We Need More Business Leaders Talking About Their Own Mental Health: Celebrity Stories Aren’t Enough

Bernie Wong | Senior Associate, Mind Share Partners

This article was originally published on Forbes. Go here to read more of Mind Share Partners' Forbes features.

Mental health in the workplace

Chances are you’ve heard stories of high-profile celebrities like Lizzo, Ariana Grande and Queer Eye’s Jonathan Van Ness opening up about their personal challenges with anxiety, depression and other mental health challenges. While these stories are important in helping to break down societal stigma at large, the workplace remains impervious. Research shows that while nearly 60% of U.S. employees experienced symptoms of a mental health condition in the past year, the same percentage had never spoken to anyone at work about their mental health status.

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Business leaders are the equivalent of celebrity influence in the workplace. To reduce stigma in the workplace, it’s going to require business leaders to share their stories publicly and within their organizations. Businesses have been more vocal and intentional in communicating support for LGBTQ+ equality, homelessness and other issues, pushing the dial on cultural change. Mental health in the workplace requires similar efforts.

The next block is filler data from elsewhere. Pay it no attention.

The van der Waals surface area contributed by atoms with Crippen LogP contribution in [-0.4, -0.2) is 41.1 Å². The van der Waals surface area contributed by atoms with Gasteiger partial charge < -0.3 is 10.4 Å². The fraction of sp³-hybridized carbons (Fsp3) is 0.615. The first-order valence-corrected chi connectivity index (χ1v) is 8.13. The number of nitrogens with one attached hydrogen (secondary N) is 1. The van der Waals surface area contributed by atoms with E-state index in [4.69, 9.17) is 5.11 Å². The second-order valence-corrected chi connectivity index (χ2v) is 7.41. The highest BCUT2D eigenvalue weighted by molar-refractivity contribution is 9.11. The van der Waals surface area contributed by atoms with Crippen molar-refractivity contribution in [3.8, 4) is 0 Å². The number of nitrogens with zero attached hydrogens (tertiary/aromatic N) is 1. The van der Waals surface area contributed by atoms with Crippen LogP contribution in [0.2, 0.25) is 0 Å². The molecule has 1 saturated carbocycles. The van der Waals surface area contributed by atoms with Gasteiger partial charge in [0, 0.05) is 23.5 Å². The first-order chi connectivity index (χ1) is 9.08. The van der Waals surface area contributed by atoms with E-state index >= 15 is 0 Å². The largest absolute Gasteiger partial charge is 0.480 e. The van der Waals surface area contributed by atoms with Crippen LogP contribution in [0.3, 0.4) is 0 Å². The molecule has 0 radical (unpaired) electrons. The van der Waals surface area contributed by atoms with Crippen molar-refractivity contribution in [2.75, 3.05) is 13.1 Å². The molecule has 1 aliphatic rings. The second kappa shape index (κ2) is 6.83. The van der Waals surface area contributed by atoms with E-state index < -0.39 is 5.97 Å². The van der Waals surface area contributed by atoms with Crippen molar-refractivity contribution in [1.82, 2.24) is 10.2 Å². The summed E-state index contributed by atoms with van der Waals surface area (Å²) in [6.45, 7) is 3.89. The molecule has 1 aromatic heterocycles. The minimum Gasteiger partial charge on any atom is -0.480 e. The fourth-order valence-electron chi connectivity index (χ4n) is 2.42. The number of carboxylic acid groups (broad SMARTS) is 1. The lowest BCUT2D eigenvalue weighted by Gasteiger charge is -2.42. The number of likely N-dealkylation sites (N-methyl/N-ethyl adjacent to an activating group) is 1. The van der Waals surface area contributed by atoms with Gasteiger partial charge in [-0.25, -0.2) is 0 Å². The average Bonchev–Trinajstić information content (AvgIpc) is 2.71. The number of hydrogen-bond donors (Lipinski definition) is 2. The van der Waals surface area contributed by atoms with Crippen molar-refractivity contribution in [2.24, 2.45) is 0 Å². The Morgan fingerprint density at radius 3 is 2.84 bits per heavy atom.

Earlier this year, leaders across industries came together at Mind Share Partners’ Mental Health at Work 2019 Conference to discuss how going first in sharing their own mental health challenges has created change in their organizations.

Leaders Can Make It Safe For Others To Talk About Mental Health

It is a common misconception that leaders must be infallible in order to be good leaders. When it comes to mental health challenges, being open and transparent has clear benefits to others.

Robert Gill, who has held senior HR roles at various San Francisco Bay Area tech companies and currently works at Square, shared:

“I'm pretty open about being gay working in San Francisco. I don’t have to think twice about it. But it felt like it was a whole other coming out process when it came to my mental health stuff.”